Tuesday, August 9, 2016

and another badass mommy hits the streets. Sigh. Woman of the Dead, by Bernhard Aichner

Scribner, 2015
279 pp


 The main character of this novel is truly one of a kind -- a young woman, happily married to a cop with two little daughters, who has a unique occupation: she's an undertaker, running the family business after the death of her parents some eight years prior to when this story begins.  But the fact that she's comfortable around dead people isn't what makes her stand out.

Blum is married to the love of her life, Mark and all is perfect in her world until one day her husband is killed in a hit-and-run accident. When she's finally able to start to pull herself together, she takes on the task of cleaning out Mark's stuff.  It's then that she runs across a series of conversations between Mark and a woman -- all professional, no hanky-panky -- but Blum's curiosity gets the better of her and she listens.  As the conversations get darker and more serious, she is convinced that the investigation  Mark was running had a major connection to his death.  She does what any normal person would do and runs to the police with her information, speaking with Mark's friend and trusted colleague, who assures her that the woman in the recordings is nothing but a liar. In short, he says there was nothing to any of this, and she should forget about it and go on with her life.  But Blum isn't convinced -- there's something about this mystery woman that catches her attention, and, of course, if this all has something to do with Mark's death, she wants to know. Eventually, she begins to realize that Mark was into something really ugly and really deep, and that his death was more likely a murder to keep him from getting too close to the truth.   So she decides to look into things herself, and ends up setting herself on a course of revenge.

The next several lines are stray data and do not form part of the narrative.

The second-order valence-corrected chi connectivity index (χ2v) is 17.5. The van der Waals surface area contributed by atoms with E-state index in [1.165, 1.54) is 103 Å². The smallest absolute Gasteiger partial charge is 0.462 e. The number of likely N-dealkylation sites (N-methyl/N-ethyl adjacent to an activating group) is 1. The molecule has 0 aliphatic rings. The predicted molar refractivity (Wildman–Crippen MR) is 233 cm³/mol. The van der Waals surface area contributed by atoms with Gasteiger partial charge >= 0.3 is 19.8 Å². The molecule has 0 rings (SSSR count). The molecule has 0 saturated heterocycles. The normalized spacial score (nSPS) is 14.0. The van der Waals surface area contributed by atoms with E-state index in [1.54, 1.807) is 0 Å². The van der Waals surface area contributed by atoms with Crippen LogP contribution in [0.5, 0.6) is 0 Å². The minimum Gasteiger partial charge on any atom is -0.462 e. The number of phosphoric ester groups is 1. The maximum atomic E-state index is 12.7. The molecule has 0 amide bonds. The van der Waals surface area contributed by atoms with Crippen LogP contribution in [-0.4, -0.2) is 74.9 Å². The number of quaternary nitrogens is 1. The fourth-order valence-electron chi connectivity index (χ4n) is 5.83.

When it comes down to it, this story has all of the elements of a typical badass heroine thriller, with a dark, actually psychotic twist involving her past that helps her do what she does once she has revenge in mind. But I do have to say that this book didn't set my heart racing as I think it was intended to do.    First of all, I figured out the BIG reveal quite early on so finishing this novel became a game of waiting to prove myself right.  Let's just say that guessing the who and the why has happened to me before, but when it happens so very early in the story, it actually wrecks things for me beyond repair.  And absolutely nothing after that point in this book made me question myself whatsoever.  Way too easy --  I think when someone is writing a crime novel, considering that his or her audience is probably full of seasoned crime-reading veterans, there should be the added bonus of an actual mystery going on.  Second, there is so much violence here that for me, at least, it was not at all a pleasure to read.  But those are minor issues compared to my third, which is that everything happens and falls into place so unrealistically easily that there was no challenge whatsoever in the reading.  I mean, seriously -- if you're going to write a thriller, shouldn't it be thrilling? Whoever wrote the dustjacket blurb saying this book is "Vivid, tense, and written with breakneck narration" probably needs to go back and read it again -- I didn't see any of this in here.

I feel absolutely awful when I don't like a book that I know someone has put so much effort into but I can't help it in this case.  On the other hand, a huge number of readers gave this book high marks and enthusiastic praise, so anyone considering this book should probably decide about it on his or her own. As for me, I'm just so done with badass mommies in a big way.